Another reason Lopez chose not to attend Pride this year: It was being sponsored by Wells Fargo. The banking corporation sponsors over 50 yearly Pride events and has been called a “longtime advocate of LGBT equality” by organizations like the Human Rights Campaign, which also lists Wells Fargo as a top-rated company on its Corporate Equality Index. But Wells Fargo has a history of investing in private prisons, including detention centers. Calls to drop Wells Fargo from Pride events have been unsuccessful. For queer immigrants like Lopez, attending Pride would mean “financially contributing” to the same corporation and system that they said killed their friends, the same corporation that they said has incarcerated their family, and that they said has tried—but failed—to incarcerate them.

Sasha W. told Rewire that for QTPOC, it’s easy to forget that the event is supposed to be about celebration.

“For many of us, we can’t really bring our whole selves into these places that are meant to make us feel free or we have to turn off parts of who we are in order to enjoy ourselves” the organizer said. “And as far as the policing of these events go, I think it’s worth noting that policing has always been about protecting property. It’s always been about property over people since the days of the slave trade. When we see police at Pride events the assumption [by our communities] is that those police will protect money and business over our queer brown and Black bodies.”

“Really Troubling Policies”

As organizations and corporations work to meet the short-term needs of victims of the Orlando shooting, advocates are thinking ahead to the policies that will adversely affect their communities, and strategizing to redefine safety and security for QTPOC.

Gutierrez told Rewire that what has made him feel safe in the days since the Orlando shooting is being around his QTPOC community, listening to them, mourning with them, sharing space with them, and honoring the lives of the brothers and sisters that were lost. His community, the organizer said, is now more committed than ever to exist boldly and to make the world a safer place for people like themand that means pushing back against what he believes to be a troubling narrative about what safety should look like.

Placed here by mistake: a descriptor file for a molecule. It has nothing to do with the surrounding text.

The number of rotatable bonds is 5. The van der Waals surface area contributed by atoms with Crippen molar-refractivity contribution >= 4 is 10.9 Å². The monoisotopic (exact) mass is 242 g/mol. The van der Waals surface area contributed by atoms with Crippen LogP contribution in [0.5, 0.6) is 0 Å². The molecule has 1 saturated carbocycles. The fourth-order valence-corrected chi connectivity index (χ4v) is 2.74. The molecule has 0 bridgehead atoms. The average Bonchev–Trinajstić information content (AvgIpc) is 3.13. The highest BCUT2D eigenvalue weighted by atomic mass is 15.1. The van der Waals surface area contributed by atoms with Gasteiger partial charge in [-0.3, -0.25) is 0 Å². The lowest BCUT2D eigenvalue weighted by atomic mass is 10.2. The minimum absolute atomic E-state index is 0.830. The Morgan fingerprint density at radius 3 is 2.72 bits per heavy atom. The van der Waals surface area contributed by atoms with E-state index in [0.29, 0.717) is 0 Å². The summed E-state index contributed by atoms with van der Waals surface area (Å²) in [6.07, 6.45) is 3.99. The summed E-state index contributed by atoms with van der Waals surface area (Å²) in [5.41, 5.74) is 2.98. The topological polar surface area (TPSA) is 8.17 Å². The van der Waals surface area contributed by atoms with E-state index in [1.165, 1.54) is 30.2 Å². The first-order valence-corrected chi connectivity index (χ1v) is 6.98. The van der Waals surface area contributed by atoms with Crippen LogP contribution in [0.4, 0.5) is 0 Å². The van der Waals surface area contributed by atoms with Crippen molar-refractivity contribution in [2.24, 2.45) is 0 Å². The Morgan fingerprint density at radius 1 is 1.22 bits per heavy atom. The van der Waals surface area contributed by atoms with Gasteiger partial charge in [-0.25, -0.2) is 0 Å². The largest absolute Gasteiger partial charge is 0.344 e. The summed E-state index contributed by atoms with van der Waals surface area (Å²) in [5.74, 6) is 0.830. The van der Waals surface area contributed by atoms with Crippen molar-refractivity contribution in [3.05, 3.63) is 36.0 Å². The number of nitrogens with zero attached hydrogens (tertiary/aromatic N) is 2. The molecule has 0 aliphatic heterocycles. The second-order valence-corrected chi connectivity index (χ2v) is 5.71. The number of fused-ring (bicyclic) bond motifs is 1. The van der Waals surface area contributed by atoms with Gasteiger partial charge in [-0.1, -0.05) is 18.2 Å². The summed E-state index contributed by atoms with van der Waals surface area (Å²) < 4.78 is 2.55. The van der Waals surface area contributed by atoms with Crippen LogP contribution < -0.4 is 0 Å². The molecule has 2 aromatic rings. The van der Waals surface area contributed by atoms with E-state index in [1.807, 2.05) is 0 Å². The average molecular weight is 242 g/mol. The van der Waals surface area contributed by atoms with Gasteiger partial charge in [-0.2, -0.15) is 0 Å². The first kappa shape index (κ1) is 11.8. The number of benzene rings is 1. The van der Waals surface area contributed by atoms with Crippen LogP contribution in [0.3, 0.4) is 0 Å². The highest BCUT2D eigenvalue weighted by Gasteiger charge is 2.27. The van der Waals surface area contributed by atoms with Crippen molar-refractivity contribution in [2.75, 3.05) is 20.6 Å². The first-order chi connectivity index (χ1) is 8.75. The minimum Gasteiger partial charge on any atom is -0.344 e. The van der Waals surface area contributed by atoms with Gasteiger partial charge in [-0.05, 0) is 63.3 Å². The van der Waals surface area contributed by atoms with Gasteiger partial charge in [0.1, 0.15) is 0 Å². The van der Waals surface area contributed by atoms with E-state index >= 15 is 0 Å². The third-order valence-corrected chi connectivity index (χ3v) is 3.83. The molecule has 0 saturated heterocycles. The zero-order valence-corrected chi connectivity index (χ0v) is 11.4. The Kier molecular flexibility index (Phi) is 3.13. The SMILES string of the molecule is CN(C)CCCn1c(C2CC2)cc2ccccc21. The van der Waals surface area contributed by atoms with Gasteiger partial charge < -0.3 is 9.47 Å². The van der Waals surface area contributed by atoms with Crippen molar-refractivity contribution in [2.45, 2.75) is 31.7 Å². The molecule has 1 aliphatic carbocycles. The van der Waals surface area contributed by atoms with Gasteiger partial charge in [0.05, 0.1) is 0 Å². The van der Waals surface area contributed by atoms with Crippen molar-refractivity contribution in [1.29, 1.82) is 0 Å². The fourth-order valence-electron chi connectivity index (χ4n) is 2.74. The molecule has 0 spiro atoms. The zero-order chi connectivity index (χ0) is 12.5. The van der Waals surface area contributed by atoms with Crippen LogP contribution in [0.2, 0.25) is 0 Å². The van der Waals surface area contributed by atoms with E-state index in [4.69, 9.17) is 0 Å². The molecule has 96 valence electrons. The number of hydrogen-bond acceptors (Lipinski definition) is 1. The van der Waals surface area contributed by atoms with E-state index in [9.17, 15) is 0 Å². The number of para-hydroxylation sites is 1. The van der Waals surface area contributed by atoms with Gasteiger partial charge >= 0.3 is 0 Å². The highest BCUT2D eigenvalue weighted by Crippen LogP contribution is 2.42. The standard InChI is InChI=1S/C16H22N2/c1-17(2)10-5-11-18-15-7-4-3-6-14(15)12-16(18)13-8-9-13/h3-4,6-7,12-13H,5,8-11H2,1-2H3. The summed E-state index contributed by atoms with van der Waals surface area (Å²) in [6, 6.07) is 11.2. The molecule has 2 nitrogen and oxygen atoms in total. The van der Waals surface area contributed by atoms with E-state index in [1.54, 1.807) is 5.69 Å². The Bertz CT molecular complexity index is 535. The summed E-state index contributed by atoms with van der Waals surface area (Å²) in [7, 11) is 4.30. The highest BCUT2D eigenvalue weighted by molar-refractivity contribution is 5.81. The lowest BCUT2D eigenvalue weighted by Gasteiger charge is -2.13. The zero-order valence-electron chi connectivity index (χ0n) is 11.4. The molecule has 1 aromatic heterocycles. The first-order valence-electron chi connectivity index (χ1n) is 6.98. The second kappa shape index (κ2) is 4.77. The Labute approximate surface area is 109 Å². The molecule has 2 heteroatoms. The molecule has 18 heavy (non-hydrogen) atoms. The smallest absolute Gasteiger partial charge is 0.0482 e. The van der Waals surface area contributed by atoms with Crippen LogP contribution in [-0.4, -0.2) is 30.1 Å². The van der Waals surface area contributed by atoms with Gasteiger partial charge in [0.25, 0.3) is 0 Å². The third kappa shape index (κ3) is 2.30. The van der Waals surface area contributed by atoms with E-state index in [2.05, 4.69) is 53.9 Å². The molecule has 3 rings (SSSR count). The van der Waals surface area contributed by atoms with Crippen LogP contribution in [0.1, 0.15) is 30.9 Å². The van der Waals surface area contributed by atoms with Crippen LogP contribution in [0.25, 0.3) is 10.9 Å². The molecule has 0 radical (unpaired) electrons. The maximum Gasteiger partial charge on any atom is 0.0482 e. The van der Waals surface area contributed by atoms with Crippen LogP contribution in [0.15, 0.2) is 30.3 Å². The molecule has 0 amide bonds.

However, Gutierrez said that politicians are using his community’s pain in the wake of the Orlando shooting to push an anti-Muslim agenda and pit the LGBTQ community against Muslims, conveniently forgetting that there are people who live at the intersection of being queer and Muslim. Perhaps more troubling are the policies that may arise as a result of the shooting, policies that will add to the surveilling and profiling Muslims already experience and that will further stigmatize and criminalize vulnerable communities.

“The government, the police, politicians, they’re trying to equate safety with having more police on the street, at gay clubs—that are like home to many of us, and at Pride. We know that doesn’t make us safe; we know police are part of the problem,” he said.

“Of course we need to make it more difficult for people to get guns, but we also need more resources for our communities so our communities can truly be safe on the streets, in the workplace, at school, at the clubs, and at Pride,” he said. “That means having healthy communities that have resources so people can thrive and live authentically. The answer to our problems is not more police.”

Sasha W. echoed Gutierrez, saying that their community is already fearful of what’s to come because moments of national crisis often create the space for “really troubling policies.”

“That’s how we got the Patriot Act,” the organizer said. “There is a fear that we are in another one of those moments where there are calls for protection and it’s being tied to the false idea of a foreign threat that requires an increase of surveillance of Muslims. Think of how calls for protection have also hurt queer communities, communities of color, trans communities, like the idea that bathrooms aren’t safe because of trans people. Who is really unsafe in this country, and why do policies hurt us instead of protect us?”

Lopez added: “The Orlando shooting was powered by the fact that the United States has a history of violence against LGBTQIA communities, a history of violence against immigrants, a history of violence against women, and a history of colonization of the island of Puerto Rico … The U.S. needs to address institutional problems of race, ethnicity, class, gender, sex, and sexuality if it wants to put an end to future massacres.”